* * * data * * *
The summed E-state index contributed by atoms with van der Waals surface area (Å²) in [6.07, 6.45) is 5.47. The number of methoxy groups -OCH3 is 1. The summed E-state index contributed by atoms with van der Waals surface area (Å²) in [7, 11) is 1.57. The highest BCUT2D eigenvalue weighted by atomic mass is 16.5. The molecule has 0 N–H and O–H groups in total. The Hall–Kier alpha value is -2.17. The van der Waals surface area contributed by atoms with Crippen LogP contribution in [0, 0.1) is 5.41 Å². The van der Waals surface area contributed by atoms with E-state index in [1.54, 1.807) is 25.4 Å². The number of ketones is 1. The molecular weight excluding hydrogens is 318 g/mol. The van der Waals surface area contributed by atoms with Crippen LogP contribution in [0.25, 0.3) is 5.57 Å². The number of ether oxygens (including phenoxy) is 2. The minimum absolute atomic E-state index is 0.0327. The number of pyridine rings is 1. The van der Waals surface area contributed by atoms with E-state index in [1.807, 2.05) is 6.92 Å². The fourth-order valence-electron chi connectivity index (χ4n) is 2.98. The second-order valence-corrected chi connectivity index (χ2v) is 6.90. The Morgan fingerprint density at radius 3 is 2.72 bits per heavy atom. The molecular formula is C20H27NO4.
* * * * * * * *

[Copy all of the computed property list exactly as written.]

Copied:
The summed E-state index contributed by atoms with van der Waals surface area (Å²) in [6.07, 6.45) is 5.47. The number of methoxy groups -OCH3 is 1. The summed E-state index contributed by atoms with van der Waals surface area (Å²) in [7, 11) is 1.57. The highest BCUT2D eigenvalue weighted by atomic mass is 16.5. The molecule has 0 N–H and O–H groups in total. The Hall–Kier alpha value is -2.17. The van der Waals surface area contributed by atoms with Crippen LogP contribution in [0, 0.1) is 5.41 Å². The van der Waals surface area contributed by atoms with E-state index in [1.54, 1.807) is 25.4 Å². The number of ketones is 1. The molecular weight excluding hydrogens is 318 g/mol. The van der Waals surface area contributed by atoms with Crippen LogP contribution in [0.25, 0.3) is 5.57 Å². The number of ether oxygens (including phenoxy) is 2. The minimum absolute atomic E-state index is 0.0327. The number of pyridine rings is 1. The van der Waals surface area contributed by atoms with E-state index in [1.807, 2.05) is 6.92 Å². The fourth-order valence-electron chi connectivity index (χ4n) is 2.98. The second-order valence-corrected chi connectivity index (χ2v) is 6.90. The Morgan fingerprint density at radius 3 is 2.72 bits per heavy atom. The molecular formula is C20H27NO4.